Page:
Afterneath — Length: 1 o’clock, Diffuse: noon, Dampen: noon, Drag: 1 o’clock, Reflect: noon, Mix: noon.
I quite like that modulated reverb, and the Room and Hall variations are also pretty solid. Having Pre-Delay is nice, as is the Filter switch. Ultimately, though, in a world where the Boss FRV-1 ’63 Fender Reverb can still be had, it is mystifying to me that there isn’t a spring setting on this pedal. Perhaps they would rather you get your spring reverb tones from their amps. In the year 2018, Fender opted for Special Variation 1 to be a Shimmer setting in place of what could have been either something sought after like their own amp reverb or something completely unique. Worship players may get some use out of this, and it certainly isn’t a bad pedal by any stretch, but I’m hard pressed to say why your money wouldn’t be better spent on the aforementioned Hall of Fame, since that, too, offers some pre-delay functionality.
- Controls: Pre-Delay, Reverb Time, Damping, Level, Filter, Type, Variation
- Power: 115mA at 9V DC
- Four total reverb voices with variations and useful EQ control
- Possible competitors: TC Electronic Hall of Fame 2 ($149.99), Red Panda Context ($225)
Verdict: Unlike the rest of the line, this pedal doesn’t compete on price nearly as well as the others and the decision to go with shimmer instead of spring seems pretty weird, given that it’s from Fender.
4. Mirror Image Delay
By contrast to the Marine Layer, the Mirror Image is excellent value for money, if nothing else. Somewhere inside this pedal there is the equivalent of a Boss DD-3, an MXR Carbon Copy, and a TC Electronic Mimiq. That alone is worth the price of admission, to be perfectly honest with you. Each of those on their own cost about what this pedal costs, and there’s functionality beyond that.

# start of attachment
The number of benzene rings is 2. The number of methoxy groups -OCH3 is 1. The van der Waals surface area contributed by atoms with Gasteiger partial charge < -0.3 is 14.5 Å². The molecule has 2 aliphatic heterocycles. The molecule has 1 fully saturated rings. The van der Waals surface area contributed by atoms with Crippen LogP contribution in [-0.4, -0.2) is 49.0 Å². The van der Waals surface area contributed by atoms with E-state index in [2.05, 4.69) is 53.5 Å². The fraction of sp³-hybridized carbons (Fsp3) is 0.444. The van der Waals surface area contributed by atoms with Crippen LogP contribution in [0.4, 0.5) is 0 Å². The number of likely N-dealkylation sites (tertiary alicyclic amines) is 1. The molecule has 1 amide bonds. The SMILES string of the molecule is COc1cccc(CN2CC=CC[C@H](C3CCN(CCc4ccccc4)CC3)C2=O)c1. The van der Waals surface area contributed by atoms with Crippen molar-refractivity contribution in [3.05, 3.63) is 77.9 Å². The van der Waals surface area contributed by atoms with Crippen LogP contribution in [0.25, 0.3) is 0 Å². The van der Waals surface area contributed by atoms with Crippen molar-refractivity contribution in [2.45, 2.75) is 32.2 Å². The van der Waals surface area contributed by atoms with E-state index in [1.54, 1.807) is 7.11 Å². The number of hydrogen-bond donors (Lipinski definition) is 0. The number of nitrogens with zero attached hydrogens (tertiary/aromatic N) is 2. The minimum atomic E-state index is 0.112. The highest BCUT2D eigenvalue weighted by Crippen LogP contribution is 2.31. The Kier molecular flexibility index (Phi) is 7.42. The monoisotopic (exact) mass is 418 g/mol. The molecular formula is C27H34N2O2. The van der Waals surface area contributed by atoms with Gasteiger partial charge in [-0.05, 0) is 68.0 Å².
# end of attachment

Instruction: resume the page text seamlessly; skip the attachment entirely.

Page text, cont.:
The control layout is instantly familiar with Time, Feedback, and Level doing their normal jobs. Type chooses between Digital, Analog, and Tape delay types, with the Variation switch expanding the capabilities of each. On the Analog setting, Variation 2 adds warmth and grit and inverts the feedback. On the Tape setting, Variation 2 emulates a used tape. Variation 2 of the Digital setting is a double-tracking effect, which adds a huge amount of value. In this mode, with the Dotted 1/8th switch off, you get one additional track; with it on, you get two for a total of three tracks. The Rate and Depth knobs control the modulation, which is available in all modes. On the Tape setting, you can control the wow-and-flutter effects with the Depth and Rate knobs.
For this sample, I’ve recorded the lick using the Analog Variation 1 type. This is the good, old-fashioned bucket brigade delay without too much darkening. I compared that to my Boss DM-2W Waza Craft Delay. Aside from the extra grit on the Boss, I think they sound quite close, again considering the Fender’s low price.